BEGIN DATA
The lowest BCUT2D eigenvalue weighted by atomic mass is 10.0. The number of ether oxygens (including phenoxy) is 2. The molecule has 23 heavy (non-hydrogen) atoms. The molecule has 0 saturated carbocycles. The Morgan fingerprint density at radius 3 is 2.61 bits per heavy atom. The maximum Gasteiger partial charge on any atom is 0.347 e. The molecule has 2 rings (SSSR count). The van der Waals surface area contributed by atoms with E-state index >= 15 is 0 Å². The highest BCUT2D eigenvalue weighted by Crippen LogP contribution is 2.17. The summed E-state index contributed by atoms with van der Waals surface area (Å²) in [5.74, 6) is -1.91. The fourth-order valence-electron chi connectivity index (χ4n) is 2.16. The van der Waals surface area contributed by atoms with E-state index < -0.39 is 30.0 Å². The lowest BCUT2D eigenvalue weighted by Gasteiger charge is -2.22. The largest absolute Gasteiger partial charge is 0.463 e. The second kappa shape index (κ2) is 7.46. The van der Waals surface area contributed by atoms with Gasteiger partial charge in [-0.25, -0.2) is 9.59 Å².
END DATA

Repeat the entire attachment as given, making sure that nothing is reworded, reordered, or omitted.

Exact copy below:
The lowest BCUT2D eigenvalue weighted by atomic mass is 10.0. The number of ether oxygens (including phenoxy) is 2. The molecule has 23 heavy (non-hydrogen) atoms. The molecule has 0 saturated carbocycles. The Morgan fingerprint density at radius 3 is 2.61 bits per heavy atom. The maximum Gasteiger partial charge on any atom is 0.347 e. The molecule has 2 rings (SSSR count). The van der Waals surface area contributed by atoms with E-state index >= 15 is 0 Å². The highest BCUT2D eigenvalue weighted by Crippen LogP contribution is 2.17. The summed E-state index contributed by atoms with van der Waals surface area (Å²) in [5.74, 6) is -1.91. The fourth-order valence-electron chi connectivity index (χ4n) is 2.16. The van der Waals surface area contributed by atoms with E-state index < -0.39 is 30.0 Å². The lowest BCUT2D eigenvalue weighted by Gasteiger charge is -2.22. The largest absolute Gasteiger partial charge is 0.463 e. The second kappa shape index (κ2) is 7.46. The van der Waals surface area contributed by atoms with Gasteiger partial charge in [-0.25, -0.2) is 9.59 Å².